With this in mind, consider recent claims that the Sea Point, Fresnaye, Bantry Bay Ratepayers and Residents Association (SFB) has been “captured” by property developers. Similar accusations were levelled against the Observatory Civic Association. Since then, that leadership has been replaced.
SFB claims to represent the interests of the wider community. This claim — and it’s acceptance by the City of Cape Town — grants it unique power over land-use planning, property development and other decisions that shape our neighbourhoods, and ultimately our city.
So does the SFB represent the interests of the community or has it been captured by developers? Documents provided by SFB in a statement last week help us answer this question.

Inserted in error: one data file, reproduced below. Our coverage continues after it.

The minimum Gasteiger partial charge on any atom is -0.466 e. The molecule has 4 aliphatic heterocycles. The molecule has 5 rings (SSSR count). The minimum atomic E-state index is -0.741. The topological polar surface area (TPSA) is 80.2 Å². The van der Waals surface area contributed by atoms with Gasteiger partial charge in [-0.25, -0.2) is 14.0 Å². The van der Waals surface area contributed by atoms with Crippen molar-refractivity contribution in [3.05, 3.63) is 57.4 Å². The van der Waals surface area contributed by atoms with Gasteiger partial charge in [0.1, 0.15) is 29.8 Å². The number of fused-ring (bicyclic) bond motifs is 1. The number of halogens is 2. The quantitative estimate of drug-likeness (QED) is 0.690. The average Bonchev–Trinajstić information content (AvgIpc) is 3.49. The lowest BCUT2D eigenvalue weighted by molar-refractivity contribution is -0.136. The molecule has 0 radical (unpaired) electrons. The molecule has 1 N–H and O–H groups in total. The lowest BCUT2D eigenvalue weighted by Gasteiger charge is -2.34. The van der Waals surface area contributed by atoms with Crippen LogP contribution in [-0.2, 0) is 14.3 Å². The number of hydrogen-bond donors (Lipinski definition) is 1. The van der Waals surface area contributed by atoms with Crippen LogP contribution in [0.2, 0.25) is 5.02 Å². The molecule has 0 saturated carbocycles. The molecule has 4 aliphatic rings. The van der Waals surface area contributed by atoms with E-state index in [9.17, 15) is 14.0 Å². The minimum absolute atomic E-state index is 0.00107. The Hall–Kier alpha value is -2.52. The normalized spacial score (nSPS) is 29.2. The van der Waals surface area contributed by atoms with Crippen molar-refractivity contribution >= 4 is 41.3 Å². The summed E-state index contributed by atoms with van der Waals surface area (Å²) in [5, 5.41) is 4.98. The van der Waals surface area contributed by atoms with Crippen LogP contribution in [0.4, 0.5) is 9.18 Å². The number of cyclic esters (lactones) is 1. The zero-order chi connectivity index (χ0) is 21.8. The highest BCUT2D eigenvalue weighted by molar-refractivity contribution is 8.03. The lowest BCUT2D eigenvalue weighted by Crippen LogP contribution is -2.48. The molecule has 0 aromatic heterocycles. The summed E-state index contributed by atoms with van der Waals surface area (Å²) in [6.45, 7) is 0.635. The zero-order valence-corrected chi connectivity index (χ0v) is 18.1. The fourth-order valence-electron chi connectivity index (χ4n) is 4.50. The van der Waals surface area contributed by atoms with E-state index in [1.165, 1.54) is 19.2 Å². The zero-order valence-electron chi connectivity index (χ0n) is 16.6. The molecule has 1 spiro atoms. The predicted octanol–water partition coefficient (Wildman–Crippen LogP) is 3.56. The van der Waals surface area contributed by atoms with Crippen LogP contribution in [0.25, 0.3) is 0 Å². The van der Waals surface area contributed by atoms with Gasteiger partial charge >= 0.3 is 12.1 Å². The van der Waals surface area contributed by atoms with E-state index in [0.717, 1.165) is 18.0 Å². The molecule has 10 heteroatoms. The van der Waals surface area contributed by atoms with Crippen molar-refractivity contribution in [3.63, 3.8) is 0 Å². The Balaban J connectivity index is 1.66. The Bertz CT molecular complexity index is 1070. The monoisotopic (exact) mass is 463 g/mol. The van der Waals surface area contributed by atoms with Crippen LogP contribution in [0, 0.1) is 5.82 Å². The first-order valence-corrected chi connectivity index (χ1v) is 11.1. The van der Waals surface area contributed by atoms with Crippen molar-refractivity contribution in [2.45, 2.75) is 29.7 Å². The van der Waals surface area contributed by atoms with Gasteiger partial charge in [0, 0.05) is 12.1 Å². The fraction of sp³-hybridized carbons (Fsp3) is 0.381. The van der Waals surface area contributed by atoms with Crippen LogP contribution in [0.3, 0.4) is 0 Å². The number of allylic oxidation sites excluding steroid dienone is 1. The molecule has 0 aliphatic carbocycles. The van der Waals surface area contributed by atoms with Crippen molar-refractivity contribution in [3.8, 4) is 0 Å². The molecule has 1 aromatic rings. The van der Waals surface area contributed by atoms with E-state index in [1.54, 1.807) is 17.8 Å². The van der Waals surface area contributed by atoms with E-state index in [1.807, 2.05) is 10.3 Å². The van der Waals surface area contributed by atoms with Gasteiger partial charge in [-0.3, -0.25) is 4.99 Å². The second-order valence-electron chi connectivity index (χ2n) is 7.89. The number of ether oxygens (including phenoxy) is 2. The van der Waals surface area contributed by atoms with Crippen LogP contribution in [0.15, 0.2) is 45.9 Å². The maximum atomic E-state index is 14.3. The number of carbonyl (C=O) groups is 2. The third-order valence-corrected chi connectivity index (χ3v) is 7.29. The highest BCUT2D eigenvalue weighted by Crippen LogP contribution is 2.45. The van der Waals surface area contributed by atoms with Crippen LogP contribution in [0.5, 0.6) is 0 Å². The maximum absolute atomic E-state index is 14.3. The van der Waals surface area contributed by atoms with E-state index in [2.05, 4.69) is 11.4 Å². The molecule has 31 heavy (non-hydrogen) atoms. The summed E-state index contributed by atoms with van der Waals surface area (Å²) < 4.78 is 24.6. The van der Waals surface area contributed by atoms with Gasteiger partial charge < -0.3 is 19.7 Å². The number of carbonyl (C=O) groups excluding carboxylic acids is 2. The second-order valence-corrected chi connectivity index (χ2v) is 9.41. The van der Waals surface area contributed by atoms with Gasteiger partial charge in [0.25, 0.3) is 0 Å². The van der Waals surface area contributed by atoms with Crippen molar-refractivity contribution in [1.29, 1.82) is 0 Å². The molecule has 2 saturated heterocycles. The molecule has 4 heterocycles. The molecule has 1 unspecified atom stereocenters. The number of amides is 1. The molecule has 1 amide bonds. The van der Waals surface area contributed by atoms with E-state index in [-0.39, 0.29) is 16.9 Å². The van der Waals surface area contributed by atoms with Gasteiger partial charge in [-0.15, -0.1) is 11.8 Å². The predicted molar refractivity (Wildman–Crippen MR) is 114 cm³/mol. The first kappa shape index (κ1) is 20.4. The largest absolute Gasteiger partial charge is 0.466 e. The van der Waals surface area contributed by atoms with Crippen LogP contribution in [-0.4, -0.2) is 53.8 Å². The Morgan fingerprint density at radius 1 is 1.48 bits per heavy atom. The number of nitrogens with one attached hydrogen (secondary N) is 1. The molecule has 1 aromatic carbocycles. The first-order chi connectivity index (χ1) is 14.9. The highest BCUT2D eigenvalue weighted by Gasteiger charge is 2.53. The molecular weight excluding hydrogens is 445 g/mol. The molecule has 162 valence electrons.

Ratepayer associations (also called resident associations) are membership-based groups that represent the interests of people living in a particular neighbourhood. Most are not registered legal entities but have a constitution and work as voluntary associations.
They can apply for Public Benefit Organisation (PBO) status with SARS which exempts them from paying tax. It is not clear whether SFB has attained this status, but we do know that it applied in August 2017.
Ratepayer associations provide forums to discuss local concerns, improvements to local services (sometimes through direct investment in services like security and area cleaning), and liaise with elected representatives.